The next stop of the Virgin Media Business Voom Tour will see the big red bus heading to Birmingham with its business advice and pitching competition. But what’s it like to do business in Britain’s second city full-time?
Population: 1.1 million
Pros: Strong start-up community, good transport links, affordability.
Cons: Can be hard to recruit talent, lack of support for independent businesses in the city.
What to expect: A creative, welcoming community who champion and encourage one another.
We spoke to four entrepreneurs in Birmingham to find out more about doing business in the city. Client enrolment strategist Petra Foster, Sheryl Miller, founder of Soup to Nuts, Barnaby Lashbrooke, founder of Time etc, and Sukh Hayre, co-founder of L3 share their thoughts…
What are the best things about doing business in Birmingham?
Petra Foster: The best things about business in Birmingham is the sense of community. Birmingham on the whole feels like a city within a city, so there is a lot of networking. Another good thing about doing business in Birmingham is the commuter links to other cities. It's easy to hop on a train or a plane which is useful for me, as I run an international consultancy and travel a lot.
Sheryl Miller: The city centre itself is a very compact hub that attracts all sorts in very close proximity – so in five to 10 minutes you can be in a coffee shop in the Custard Factory and find super cool creative businesses, or just up the road at Fazeley studio where there are media and marketing companies, and in another five minutes in Colmore Row with the suits. So it’s great for developing brilliant ideas and making them happen.
I was born in the heart of Birmingham and still find the city very inspiring – it’s my muse. Soup to Nuts rents a couple of hot desks in the Innovation Hub but I often sit in Marco Pierre White's on the top floor of the Cube where I can watch the city go by and get some inspiration, or in a quiet corner of the Hotel Du Vin pub if I need to get my head down.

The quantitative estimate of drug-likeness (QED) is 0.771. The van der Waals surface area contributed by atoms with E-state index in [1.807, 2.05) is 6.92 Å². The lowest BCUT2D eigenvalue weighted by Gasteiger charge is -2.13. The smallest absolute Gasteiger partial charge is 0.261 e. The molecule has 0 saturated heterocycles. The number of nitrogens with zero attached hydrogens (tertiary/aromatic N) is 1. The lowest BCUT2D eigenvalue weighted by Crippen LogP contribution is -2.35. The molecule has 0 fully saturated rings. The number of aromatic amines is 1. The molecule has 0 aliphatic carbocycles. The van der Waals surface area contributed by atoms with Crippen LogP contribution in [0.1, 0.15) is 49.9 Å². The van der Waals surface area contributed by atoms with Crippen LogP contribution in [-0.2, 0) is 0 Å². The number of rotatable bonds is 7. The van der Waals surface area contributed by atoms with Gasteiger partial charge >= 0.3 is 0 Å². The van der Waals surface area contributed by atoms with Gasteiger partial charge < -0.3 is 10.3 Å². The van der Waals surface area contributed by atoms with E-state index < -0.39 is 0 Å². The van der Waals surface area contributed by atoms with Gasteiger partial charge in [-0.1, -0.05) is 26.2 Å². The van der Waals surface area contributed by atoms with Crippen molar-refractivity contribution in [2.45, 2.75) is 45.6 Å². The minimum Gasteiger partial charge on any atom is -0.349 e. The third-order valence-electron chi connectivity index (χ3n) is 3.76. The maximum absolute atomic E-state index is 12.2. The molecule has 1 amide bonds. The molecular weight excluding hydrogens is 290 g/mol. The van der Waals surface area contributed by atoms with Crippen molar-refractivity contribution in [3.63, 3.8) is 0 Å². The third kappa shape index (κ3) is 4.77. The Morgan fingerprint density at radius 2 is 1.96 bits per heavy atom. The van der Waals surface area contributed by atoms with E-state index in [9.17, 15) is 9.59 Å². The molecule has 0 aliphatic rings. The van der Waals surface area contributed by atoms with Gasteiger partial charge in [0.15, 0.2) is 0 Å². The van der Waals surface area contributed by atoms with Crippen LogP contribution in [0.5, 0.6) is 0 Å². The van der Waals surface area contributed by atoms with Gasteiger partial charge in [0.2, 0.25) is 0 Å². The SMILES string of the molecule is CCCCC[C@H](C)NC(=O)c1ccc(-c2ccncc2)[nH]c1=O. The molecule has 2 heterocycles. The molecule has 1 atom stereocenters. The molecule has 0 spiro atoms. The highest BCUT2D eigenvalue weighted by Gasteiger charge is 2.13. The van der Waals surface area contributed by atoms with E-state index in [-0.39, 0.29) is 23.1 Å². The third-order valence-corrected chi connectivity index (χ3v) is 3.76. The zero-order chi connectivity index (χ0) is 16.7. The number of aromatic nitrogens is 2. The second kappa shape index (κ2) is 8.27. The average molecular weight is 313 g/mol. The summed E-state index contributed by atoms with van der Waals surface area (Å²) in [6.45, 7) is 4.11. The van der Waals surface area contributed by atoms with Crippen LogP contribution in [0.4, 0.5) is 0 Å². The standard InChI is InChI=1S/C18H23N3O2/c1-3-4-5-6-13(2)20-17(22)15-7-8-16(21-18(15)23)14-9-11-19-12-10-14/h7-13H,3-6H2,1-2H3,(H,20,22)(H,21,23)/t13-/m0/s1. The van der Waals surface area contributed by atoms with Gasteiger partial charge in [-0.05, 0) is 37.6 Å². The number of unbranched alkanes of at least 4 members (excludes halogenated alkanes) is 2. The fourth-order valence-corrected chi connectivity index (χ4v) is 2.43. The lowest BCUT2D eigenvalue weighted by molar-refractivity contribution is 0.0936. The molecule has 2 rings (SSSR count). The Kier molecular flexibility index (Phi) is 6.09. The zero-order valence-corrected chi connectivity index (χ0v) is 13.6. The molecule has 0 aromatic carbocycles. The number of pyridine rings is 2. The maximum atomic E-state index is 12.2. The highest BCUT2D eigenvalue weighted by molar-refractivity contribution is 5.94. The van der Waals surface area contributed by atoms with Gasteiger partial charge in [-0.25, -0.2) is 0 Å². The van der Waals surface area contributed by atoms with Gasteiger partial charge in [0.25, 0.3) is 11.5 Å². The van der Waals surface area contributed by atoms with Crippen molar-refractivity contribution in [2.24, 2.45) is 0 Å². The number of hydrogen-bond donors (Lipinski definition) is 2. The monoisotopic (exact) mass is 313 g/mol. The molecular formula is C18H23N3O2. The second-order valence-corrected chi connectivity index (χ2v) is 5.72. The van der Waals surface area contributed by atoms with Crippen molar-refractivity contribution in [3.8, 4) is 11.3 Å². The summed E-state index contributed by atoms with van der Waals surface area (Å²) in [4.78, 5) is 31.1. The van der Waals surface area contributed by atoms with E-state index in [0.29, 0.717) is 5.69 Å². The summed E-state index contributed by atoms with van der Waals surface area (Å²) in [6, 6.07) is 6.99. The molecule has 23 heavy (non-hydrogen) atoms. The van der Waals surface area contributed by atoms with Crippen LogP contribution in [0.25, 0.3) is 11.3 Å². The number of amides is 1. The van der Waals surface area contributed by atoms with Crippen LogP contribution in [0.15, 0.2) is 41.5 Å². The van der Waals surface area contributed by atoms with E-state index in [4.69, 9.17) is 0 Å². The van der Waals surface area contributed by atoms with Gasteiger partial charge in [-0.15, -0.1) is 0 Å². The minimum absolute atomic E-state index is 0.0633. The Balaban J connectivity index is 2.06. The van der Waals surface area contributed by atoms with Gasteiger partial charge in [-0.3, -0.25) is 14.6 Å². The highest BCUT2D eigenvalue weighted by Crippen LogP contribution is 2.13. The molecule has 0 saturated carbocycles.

Barnaby Lashbrooke: The people and affordability. Birmingham people are some of the nicest, most down-to-earth anywhere and I love working here because of that. It's also an affordable city to live and work in, which is good for business and quality of life when compared to other major cities.
Sukh Hayre: Location is a great advantage, we’re in the centre of a large populous region with some great universities and a large diversity of talent. Transport links are also very good within two hours you can be within most of England’s major cities, a growing international airport also helps.
What are the downsides?
PF: For me, there are not really any downsides. I run an online business, so technically, I can work anywhere in the world. This means that I am not restricted in any way, and I have purposely designed my business in this manor so that I am not dictated to by external factors. I have lived in Birmingham all of my life, and I am very happy here. I think businesses should think beyond where they are based, and create an entity that has cultural roots, but can be exported anywhere.
SM: I have two main gripes: 1) More air routes please! The recent tram developments are great for the public transport network, but for such a prominent city in the UK we could definitely do with a more air routes to/from Birmingham airport. This could really open up investment and export opportunities.
2) Not enough schemes for independent businesses. Like many other major cities in the UK, parts of Birmingham are becoming very cookie cutter - the shops, restaurants and bars all look the same and offer the same things. If someone could crack that conundrum, so that we could see the creation of the next San Carlo success story right here in Brum, that would be great.
BL: The size of the talent pool here is smaller than London which can make hiring a challenge. Also, the professional services infrastructure – legal, financial, consultancy – is less developed.